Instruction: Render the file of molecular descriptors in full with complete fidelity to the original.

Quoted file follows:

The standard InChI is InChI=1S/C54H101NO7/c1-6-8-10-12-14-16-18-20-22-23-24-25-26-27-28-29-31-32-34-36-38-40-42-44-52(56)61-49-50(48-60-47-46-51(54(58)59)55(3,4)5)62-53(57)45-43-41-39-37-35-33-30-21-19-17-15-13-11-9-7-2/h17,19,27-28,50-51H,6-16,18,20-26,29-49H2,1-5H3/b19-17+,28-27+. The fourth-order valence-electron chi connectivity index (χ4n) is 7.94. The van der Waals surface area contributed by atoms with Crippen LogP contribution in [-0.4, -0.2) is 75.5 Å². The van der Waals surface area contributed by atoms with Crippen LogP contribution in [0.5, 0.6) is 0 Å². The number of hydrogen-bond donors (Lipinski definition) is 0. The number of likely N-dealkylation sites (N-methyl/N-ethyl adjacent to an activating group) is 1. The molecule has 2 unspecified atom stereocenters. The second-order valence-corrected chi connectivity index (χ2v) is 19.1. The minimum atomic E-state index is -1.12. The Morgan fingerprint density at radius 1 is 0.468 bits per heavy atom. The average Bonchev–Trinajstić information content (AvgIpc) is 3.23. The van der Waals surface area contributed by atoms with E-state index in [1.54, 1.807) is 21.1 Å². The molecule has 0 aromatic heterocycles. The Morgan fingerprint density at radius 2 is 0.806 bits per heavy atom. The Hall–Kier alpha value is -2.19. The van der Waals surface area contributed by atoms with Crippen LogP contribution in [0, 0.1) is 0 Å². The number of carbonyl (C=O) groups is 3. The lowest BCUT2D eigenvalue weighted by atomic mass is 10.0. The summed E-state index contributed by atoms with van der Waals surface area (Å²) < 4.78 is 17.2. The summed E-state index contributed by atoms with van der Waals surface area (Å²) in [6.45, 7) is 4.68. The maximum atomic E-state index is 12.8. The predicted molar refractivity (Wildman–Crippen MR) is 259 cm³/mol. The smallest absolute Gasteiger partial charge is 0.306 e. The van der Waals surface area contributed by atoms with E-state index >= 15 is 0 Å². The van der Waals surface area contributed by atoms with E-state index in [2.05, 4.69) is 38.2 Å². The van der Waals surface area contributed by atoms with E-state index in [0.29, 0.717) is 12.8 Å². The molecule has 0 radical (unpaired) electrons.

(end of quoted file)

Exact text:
The standard InChI is InChI=1S/C54H101NO7/c1-6-8-10-12-14-16-18-20-22-23-24-25-26-27-28-29-31-32-34-36-38-40-42-44-52(56)61-49-50(48-60-47-46-51(54(58)59)55(3,4)5)62-53(57)45-43-41-39-37-35-33-30-21-19-17-15-13-11-9-7-2/h17,19,27-28,50-51H,6-16,18,20-26,29-49H2,1-5H3/b19-17+,28-27+. The fourth-order valence-electron chi connectivity index (χ4n) is 7.94. The van der Waals surface area contributed by atoms with Crippen LogP contribution in [-0.4, -0.2) is 75.5 Å². The van der Waals surface area contributed by atoms with Crippen LogP contribution in [0.5, 0.6) is 0 Å². The number of hydrogen-bond donors (Lipinski definition) is 0. The number of likely N-dealkylation sites (N-methyl/N-ethyl adjacent to an activating group) is 1. The molecule has 2 unspecified atom stereocenters. The second-order valence-corrected chi connectivity index (χ2v) is 19.1. The minimum atomic E-state index is -1.12. The Morgan fingerprint density at radius 1 is 0.468 bits per heavy atom. The average Bonchev–Trinajstić information content (AvgIpc) is 3.23. The van der Waals surface area contributed by atoms with E-state index in [1.54, 1.807) is 21.1 Å². The molecule has 0 aromatic heterocycles. The Morgan fingerprint density at radius 2 is 0.806 bits per heavy atom. The Hall–Kier alpha value is -2.19. The van der Waals surface area contributed by atoms with Crippen LogP contribution in [0, 0.1) is 0 Å². The number of carbonyl (C=O) groups is 3. The lowest BCUT2D eigenvalue weighted by atomic mass is 10.0. The summed E-state index contributed by atoms with van der Waals surface area (Å²) < 4.78 is 17.2. The summed E-state index contributed by atoms with van der Waals surface area (Å²) in [6.45, 7) is 4.68. The maximum atomic E-state index is 12.8. The predicted molar refractivity (Wildman–Crippen MR) is 259 cm³/mol. The smallest absolute Gasteiger partial charge is 0.306 e. The van der Waals surface area contributed by atoms with E-state index >= 15 is 0 Å². The van der Waals surface area contributed by atoms with E-state index in [2.05, 4.69) is 38.2 Å². The van der Waals surface area contributed by atoms with E-state index in [0.29, 0.717) is 12.8 Å². The molecule has 0 radical (unpaired) electrons.